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Which 1st scope :)


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..... DSO+DSLR imaging is costly. As in £5000-10,000+ to do it properly

No offence intended Ronin but as an impoverished novice I must take issue with this statement :)

It's certainly true that you can spend fortunes on imaging but it's equally true that there are folk all over the place capturing fantastic images for much less money. True, the budget would be more than Winged_Girl currently wishes (or can) spend, but not totally beyond her aspirations.

Like myself, she may never be able to even think of spending thousands on equipment but that doesn't mean that with a little bit of ingenuity and compromise she couldn't have a lot of fun trying to get good DSO images.

A secondhand newt or apo' on a decent driven mount with a secondhand DSLR would allow her to at least dip her toes in the water ........

None of this has much to do with the original question and as I say is just an opinion but I don't want to see astronomy promoted as a hobby only for the well heeled. :)

That said, what do I know? :D

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Dobs are good.

At the beginning of the year I joined a local Astronomy club and the club had a "bring your scope evening"

That was the first time I had a look through a dob.

I was really impressed, especially with how easy they are to move.

Sure they can get a bit awkward to carry once you start moving up in size, but the views are very impressive.

We were spoiled as the dob getting used was a 12" !!!!

But there were others.

I got a SCT as my previous outing into astronomy was with a 6" newt and it was just so cumbersome for me to move around and store in my house.

The SCT has three thumbscrews underneath so I remove the base fold the tripod, done.

It suits what I want and the views are excellent.

I added a decent barlow and am hoping to get a nice planetary eyepiece around 12mm. But I'll need to save up for that.

I'm sure you've seen what you CAN spend on eyepieces :D

Neil

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I would always go for apperture over the goto option, I got my scope as a present so didn't have to make that choice. However, the goto gives you an extra string to your bow, as it were - I don't always use it as I enjoy star hopping and working out what's what, but sometimes it really helps, for example,when I was looking for the Andromeda galaxy for the first time and what with light pollution and not the clearest conditions I just couldn't find it on my own and here's where the goto came into it's own.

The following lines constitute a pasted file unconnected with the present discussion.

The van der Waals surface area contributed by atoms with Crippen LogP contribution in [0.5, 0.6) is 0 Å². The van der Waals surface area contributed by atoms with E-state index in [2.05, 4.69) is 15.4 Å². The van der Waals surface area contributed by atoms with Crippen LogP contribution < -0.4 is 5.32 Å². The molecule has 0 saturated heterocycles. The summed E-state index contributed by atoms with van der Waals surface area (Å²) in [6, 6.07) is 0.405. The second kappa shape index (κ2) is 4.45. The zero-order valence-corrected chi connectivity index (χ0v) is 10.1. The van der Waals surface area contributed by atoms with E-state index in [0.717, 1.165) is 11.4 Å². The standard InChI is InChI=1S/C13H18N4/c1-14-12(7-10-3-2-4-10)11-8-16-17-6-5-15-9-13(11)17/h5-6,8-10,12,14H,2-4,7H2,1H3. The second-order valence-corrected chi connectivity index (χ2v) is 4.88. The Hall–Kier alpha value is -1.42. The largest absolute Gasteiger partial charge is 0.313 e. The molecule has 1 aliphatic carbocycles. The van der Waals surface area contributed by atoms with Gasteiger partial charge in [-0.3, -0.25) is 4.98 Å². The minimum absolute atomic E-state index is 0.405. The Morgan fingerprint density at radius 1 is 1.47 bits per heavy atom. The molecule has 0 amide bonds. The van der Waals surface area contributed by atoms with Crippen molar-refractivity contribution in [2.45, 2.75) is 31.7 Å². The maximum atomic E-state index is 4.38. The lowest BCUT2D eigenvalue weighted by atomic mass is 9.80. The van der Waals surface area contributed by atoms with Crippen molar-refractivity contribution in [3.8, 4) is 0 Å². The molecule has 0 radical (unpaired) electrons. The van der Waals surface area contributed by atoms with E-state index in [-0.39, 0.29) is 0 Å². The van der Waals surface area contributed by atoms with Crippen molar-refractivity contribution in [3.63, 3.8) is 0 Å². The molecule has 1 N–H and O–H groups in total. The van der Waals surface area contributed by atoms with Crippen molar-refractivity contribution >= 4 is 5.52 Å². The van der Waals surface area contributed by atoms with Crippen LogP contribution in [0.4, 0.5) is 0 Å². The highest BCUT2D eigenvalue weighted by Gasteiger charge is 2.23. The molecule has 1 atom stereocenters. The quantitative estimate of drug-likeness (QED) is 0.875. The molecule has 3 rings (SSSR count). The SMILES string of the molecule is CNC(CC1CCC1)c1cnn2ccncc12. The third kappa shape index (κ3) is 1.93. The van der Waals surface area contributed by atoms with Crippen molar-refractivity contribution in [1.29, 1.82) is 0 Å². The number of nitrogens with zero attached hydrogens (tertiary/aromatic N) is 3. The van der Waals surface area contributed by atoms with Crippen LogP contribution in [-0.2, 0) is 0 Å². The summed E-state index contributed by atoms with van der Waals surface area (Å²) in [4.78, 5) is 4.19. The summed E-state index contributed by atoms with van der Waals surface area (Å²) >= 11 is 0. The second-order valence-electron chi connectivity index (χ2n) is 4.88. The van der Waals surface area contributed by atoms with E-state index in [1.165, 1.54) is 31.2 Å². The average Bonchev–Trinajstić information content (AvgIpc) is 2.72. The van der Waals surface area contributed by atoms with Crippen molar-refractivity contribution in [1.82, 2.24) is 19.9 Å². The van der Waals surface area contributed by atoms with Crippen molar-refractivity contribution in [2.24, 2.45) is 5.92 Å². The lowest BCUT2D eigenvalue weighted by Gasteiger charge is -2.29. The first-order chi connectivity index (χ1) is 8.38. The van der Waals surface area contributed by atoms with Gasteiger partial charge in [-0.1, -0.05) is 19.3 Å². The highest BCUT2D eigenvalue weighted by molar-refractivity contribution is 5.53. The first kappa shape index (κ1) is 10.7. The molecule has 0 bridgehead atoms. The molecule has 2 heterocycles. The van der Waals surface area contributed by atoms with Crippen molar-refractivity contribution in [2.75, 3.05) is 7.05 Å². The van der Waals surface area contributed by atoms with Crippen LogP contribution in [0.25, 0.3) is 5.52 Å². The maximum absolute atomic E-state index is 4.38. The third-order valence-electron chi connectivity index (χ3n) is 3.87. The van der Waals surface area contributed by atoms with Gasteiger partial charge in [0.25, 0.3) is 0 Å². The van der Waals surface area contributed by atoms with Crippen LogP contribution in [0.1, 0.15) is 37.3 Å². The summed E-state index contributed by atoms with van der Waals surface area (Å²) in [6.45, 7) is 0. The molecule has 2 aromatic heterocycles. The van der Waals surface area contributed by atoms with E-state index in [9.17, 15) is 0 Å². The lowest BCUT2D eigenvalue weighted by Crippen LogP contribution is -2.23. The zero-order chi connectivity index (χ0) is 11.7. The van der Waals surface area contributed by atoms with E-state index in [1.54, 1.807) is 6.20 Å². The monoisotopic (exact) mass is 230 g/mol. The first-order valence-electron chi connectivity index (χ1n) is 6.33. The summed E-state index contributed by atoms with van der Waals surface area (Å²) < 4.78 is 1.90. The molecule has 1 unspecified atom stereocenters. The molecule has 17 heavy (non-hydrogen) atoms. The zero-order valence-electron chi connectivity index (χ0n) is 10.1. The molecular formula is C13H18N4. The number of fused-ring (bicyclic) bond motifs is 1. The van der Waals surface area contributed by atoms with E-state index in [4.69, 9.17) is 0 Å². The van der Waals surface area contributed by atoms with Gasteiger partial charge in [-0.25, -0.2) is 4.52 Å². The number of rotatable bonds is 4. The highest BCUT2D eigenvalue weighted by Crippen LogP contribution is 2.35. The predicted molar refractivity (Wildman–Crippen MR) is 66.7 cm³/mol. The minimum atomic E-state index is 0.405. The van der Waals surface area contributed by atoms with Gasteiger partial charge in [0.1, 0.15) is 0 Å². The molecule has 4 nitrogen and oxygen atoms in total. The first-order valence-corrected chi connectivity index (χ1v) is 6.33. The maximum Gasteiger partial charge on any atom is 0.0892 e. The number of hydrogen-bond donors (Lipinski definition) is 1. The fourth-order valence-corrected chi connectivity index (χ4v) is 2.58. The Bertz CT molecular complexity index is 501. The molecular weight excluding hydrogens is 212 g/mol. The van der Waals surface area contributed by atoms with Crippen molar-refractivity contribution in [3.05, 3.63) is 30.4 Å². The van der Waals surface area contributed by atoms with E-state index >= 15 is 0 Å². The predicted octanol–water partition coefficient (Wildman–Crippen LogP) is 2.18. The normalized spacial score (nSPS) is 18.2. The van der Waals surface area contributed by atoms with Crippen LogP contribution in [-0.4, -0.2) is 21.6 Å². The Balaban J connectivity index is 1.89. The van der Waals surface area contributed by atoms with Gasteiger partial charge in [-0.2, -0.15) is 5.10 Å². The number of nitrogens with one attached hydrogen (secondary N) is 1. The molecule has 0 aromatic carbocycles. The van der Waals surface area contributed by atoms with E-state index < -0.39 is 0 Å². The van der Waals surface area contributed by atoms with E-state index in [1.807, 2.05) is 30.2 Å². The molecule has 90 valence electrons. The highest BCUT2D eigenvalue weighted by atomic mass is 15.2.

I'm not helping though really am I - the choice is still yours!

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No wonder this poor girl is going round in circles!!!

The trouble with asking a forum full of experts is that everyone has their own opinion, and not everyone reads the OP's original requirements!!

She has stated many times that her max budget is £450 - so that rules out the FlexTube Auto at £480 - and I wouldn't consider f6 as being ideal for planets either - it needs at least a 3x barlow before you get a decent image scale!

If WG is happy to star hop, then leave the GOTO and tracking options. Start simple and work your way up from there. So many people get frustrated because they try to do too much too soon and their expectations are way too high!!

WG - other things you need to consider...

1. What space do you have to store your telescope?

2. How capable are you of moving a big bit of kit around?

3. How much time will you have to actually get outside (I note the young family reference)?

I would personally stick with the dob, the Skywatcher 150P or the 200P and not worry about imaging at this stage. Let this come later.... This would leave plenty in the budget for some eyepieces and moon filter.

However, I would also echo smudgeball's comment on getting along to a local society and talking face to face with someone, and possibly getting your hands on some scopes to understand the sizes of these things. They can be bigger than you think!!

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Thanks Guys :D u have given me a lot to think about :)

All of your advice has been taken on board! And tonight i am really going to sit down and work it all out. Will let you all know what decision i come to

Now lets end this war of dobs V goto lol :) :) :(

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I would personally stick with the dob, the Skywatcher 150P or the 200P and not worry about imaging at this stage. Let this come later.

Very wise words. Learn and enjoy visual astronomy first, then when you've learnt your 'way around the sky', you will know what to expect from & how to do imaging. :D

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I would personally stick with the dob, the Skywatcher 150P or the 200P and not worry about imaging at this stage.

Agreed.....imaging is a whole different ballgame, and planetary and DSO imaging are different disciplines too.

Learn the sky, enjoy the views, and sharing the views, and in the meantime absorb information about other aspects of astronomy at your own pace. :D

Cheers

Rob

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